Cabana was nominated by Dr. Ellen Ochoa, director, NASA Johnson Space Center in Houston, Michael L. Coats, former director, NASA Johnson Space Center, Rick Hieb, vice president of Lockheed Martin Civil Programs, John Zarella, Elliot Holokauahi Pulham, chief executive officer of Space Foundation, and Dr. Michael D. Griffin, former NASA administrator, and chairman and chief executive officer (CEO), Schafer Corporation, "for his exceptional leadership and executive guidance in leading the evolution of the NASA Kennedy Space Center as the world's premier multi-user spaceport in support of NASA's exploration goals."

Cabana said, "I am extremely honored to receive the National Space Trophy. The previous awardees are my heroes, and it means so much to me that the board considered me worthy to be among them."

Cabana is serving as the tenth director of Kennedy, the primary United States launch site that has been used for every NASA human spaceflight since 1968. In this role, Cabana manages all NASA facilities and activities at Kennedy, leading a team of civil service and contractor personnel who operate and support numerous space programs and projects. He has been instrumental in ensuring the successful transition from the space shuttle and establishing the center as a true multi-user spaceport of the future.

Cabana was inducted into the Astronaut Hall of Fame in 2008. He is the recipient of The Daughters of the American Revolution Award for the top Marine to complete naval flight training in 1976, is a Distinguished Graduate of the United States Naval Test Pilot School, and has logged over 7,000 hours in 50 different kinds of aircraft.

Cabana is a Fellow in the Society of Experimental Test Pilots, an Associate Fellow in the AIAA, and has received numerous awards and decorations, including the De La Vaulx medal by the Federation Aeronautique Internationale in 1994, the Presidential Distinguished Rank Award, and most recently he was honored with the National Space Club 2013 Dr. Kurt H. Debus Award.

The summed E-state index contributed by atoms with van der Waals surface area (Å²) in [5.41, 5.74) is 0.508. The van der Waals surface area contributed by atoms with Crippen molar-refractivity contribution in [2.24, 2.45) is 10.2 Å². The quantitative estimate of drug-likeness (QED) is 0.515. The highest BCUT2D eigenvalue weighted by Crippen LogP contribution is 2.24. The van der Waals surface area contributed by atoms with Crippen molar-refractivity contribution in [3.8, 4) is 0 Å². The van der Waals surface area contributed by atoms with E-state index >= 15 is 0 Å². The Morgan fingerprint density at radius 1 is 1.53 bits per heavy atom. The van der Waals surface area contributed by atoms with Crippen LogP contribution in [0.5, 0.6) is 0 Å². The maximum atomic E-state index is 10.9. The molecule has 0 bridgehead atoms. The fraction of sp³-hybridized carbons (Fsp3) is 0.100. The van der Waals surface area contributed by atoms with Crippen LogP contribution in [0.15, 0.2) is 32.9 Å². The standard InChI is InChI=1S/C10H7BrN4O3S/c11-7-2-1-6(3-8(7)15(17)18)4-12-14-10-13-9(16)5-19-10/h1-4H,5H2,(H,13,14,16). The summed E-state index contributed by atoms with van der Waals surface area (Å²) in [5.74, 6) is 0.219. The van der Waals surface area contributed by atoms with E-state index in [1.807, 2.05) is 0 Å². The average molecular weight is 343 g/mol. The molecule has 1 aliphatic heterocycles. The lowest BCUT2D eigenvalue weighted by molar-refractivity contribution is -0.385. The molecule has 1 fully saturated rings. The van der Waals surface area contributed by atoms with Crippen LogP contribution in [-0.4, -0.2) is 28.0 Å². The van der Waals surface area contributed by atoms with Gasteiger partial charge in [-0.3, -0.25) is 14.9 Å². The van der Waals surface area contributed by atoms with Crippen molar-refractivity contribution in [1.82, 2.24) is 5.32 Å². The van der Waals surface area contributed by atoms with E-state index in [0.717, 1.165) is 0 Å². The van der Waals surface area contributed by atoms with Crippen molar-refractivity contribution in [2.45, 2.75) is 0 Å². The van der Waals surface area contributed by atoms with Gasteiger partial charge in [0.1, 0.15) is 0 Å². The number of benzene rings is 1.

His personal decorations include the Defense Superior Service Medal, the Distinguished Flying Cross, the Defense Meritorious Service Medal, the Meritorious Service Medal, the National Intelligence Medal of Achievement, two NASA Distinguished Service Medals, two NASA Medals for Outstanding Leadership, two NASA Exceptional Service Medals, and four NASA Space Flight Medals.

A veteran of four spaceflights, Cabana has logged over 910 hours in space. He served as pilot on STS-41 (October 6-10, 1990) and STS-53 (December 2-9, 1992), and was commander on STS-65 (July 8-23, 1994) and STS-88 (December 4-15, 1998), the first International Space Station assembly mission.

The Rotary National Award for Space Achievement (RNASA) Foundation was founded by the Space Center Rotary Club of Houston, Texas in 1985 to organize and coordinate an annual event to recognize outstanding achievements in space and create greater public awareness of the benefits of space exploration. The nonprofit Foundation presents the National Space Trophy and Stellar Awards each year.